Observations from Armenia

Just recently I returned from a three week trip to Armenia. It was my sixth visit in 11 years – some for work purposes, some for pleasure – the most recent one falling in the latter category. Whatever the occasion, I have treated each and every one of those visits as an opportunity to observe life around me, how things work (and don’t), people, their attitudes, viewpoints and behaviour. This trip was no different.

I saw many things in Armenia this time around. Perhaps every time I visit, I am a little bit more mature. Or perhaps every time I visit, Armenia is a bit more mature. I think this time at least, it was both.

I must admit, a few things I would have preferred to not see. The beggars on the streets – almost entirely non-existent on my more recent trips – they’re back. Not in large numbers but I encountered a few. I helped some, more out of a desire to get rid of them and I avoided others. It was more unpleasant than painful seeing them. With every visit you become able to take the emotion out of certain things, I was reminded.

I saw materialism – not a new phenomenon but something I think I had refused to see before, or I should say, to consider as an almost defining characteristic of a considerable part of Armenians living in Yerevan today. A café around Opera House called ‘Café Rich’, a men’s apparel shop on Northern Avenue called ‘Billionaire’ not to mention all the luxury brands that have mushroomed all over Yerevan. It felt like some of these names expressed aspirations unattainable for most of Yerevan’s residents.

In other names I saw the urge to embrace the foreign, the not-Armenian. Whether it was Santa Fe café or the luxurious Moskvichka supermarket (which means a woman from Moscow, we discovered), I couldn’t help but think that on some level these as well represented aspirations – aspirations to leave and be in those ‘better-off’ places. Perhaps I am wrong. I certainly hope so. Perhaps they are simply signs that more than ever Yerevan is embracing the world around it after seven decades of living behind an Iron Curtain.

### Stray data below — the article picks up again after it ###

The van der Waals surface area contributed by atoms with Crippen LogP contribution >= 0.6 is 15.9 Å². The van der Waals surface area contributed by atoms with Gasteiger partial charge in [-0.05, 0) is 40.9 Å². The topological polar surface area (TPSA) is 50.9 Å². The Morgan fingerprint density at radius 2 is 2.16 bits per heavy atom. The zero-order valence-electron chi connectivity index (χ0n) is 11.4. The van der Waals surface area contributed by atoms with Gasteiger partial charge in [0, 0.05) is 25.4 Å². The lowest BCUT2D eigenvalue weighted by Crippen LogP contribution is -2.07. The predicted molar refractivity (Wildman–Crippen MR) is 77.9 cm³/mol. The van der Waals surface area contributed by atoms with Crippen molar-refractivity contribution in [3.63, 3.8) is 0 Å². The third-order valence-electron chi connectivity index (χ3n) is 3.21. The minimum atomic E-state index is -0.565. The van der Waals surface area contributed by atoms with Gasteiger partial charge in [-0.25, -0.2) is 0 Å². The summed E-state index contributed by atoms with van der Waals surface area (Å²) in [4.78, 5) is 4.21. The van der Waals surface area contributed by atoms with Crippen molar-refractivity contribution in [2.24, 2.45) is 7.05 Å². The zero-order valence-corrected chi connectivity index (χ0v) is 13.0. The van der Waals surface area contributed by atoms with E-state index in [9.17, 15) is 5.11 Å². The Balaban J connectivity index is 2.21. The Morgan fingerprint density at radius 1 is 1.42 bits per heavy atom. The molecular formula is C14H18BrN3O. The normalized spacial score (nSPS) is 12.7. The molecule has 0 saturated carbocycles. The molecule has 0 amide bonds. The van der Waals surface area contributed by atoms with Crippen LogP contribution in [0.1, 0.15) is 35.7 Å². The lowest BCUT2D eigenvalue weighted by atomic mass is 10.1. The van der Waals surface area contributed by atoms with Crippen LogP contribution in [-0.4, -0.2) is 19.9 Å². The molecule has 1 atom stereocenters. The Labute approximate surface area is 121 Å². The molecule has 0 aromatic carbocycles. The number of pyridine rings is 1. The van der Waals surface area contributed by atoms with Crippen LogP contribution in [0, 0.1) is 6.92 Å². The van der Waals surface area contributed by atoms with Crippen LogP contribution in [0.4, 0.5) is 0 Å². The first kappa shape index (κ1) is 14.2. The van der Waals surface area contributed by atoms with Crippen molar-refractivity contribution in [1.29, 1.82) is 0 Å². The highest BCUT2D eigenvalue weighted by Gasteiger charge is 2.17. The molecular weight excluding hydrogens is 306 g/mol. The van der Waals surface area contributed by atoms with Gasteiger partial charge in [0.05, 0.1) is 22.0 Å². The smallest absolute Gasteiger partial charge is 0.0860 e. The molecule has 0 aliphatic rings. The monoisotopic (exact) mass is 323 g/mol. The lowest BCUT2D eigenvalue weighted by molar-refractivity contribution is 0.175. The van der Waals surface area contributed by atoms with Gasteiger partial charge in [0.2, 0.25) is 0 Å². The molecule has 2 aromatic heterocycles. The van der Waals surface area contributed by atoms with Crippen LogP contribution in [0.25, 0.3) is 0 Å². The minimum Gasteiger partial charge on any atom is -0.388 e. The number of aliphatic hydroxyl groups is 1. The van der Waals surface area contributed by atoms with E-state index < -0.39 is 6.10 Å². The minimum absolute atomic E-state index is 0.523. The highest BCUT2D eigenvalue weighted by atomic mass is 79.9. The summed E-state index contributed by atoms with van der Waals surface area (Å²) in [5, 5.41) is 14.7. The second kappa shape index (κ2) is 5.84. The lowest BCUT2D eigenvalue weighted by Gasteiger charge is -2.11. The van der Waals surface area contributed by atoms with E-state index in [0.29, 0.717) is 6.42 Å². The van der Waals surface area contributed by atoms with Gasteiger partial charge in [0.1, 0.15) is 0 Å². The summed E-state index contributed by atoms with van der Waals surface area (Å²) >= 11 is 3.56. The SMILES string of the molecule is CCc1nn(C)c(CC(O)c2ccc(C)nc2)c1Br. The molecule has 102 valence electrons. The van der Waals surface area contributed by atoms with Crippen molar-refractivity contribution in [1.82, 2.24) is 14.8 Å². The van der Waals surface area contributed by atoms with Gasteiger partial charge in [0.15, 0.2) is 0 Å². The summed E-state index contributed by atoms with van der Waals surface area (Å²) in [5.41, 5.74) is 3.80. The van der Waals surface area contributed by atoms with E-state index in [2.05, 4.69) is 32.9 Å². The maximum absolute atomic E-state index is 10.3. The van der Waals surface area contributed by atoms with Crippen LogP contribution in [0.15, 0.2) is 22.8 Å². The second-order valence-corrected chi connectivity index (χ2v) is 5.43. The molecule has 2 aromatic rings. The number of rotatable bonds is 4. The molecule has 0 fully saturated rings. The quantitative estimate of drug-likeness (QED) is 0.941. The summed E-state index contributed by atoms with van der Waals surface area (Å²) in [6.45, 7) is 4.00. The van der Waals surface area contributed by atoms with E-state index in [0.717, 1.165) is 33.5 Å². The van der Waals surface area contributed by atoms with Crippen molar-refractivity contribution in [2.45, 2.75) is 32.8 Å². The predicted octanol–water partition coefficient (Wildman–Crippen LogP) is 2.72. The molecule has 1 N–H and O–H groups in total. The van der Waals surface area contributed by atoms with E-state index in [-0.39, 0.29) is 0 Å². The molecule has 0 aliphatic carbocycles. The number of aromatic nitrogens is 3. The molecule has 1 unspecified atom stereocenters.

On the second day after our arrival, sipping coffee and catching up with a friend outside Marriott Hotel on Republic Square, I saw a group of about 20 young women marching with posters and chanting slogans against non-combat deaths in the Army. They were not too loud but their voices could be heard. They passed by quickly but it was impossible to not notice them. They were like a cool breeze on a very warm summer afternoon. Instant, unexpected and very refreshing.

I follow developments in Armenia closely and I have proudly followed the emergence of civic activism in Armenia in recent years. Encountering some of those activists was one of the best experiences I had on this trip.

Perhaps from that point onwards, it was impossible to not see the change happening in Armenia. But the change I saw this time was not simply in the sheer number of new cafés, restaurants, shops and buildings. I was grateful for seeing young activists at work, for seeing less ‘chi gareli’ (i.e. it’s not possible – a common response you could get in Armenia as a customer asking for something) and a more positive attitude to getting things done, as well as a new level of professionalism.

On the day we left Yerevan, a young Army doctor died after he was beaten severely by the bodyguards of an oligarch at the Harsanakar Restaurant Complex. The reaction to this incident – although not large in scale – was nevertheless impressive. Candle light vigils outside the restaurant, protests outside the oligarch’s resident. Yet again a handful of activists and yet again they were impossible to not notice even as I was following their acts all the way from Sydney.

Change has started in Armenia and change is impossible to stop or reverse. We can influence the speed with which change is achieved and shape its course but we can’t stand in its way. It is up to all of us, in whichever part of the world we live in, to decide what role we would like to play in the wave of change our homeland is experiencing. More on this later …

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Choosing to be Armenian in Adelaide


Originally published in Armenia
25 February, 2012
By Houry Mayissian

If you happen to be in Adelaide on Australia Day this year, make sure you don’t miss Noah’s Ark resting on a snow-capped Mount Ararat “parading” through the city’s streets.

“What place does Noah’s Ark have in Australia Day Parade?” you are probably asking yourself and rightfully so.

William Saroyan once famously declared it only takes two Armenians to create a new Armenia. And in Adelaide a handful of Armenians seem to be doing just that as I had the pleasure to discover during a recent trip.

The Armenian community of Adelaide is estimated at 200 only. Yet, its achievements have been quite remarkable for its size. Next to New South Wales, South Australia is the only other Australian state to have recognised the Armenian Genocide. A plaque at the city’s Immigration Museum pays tribute to the Armenian Genocide victims of the Ottoman Empire.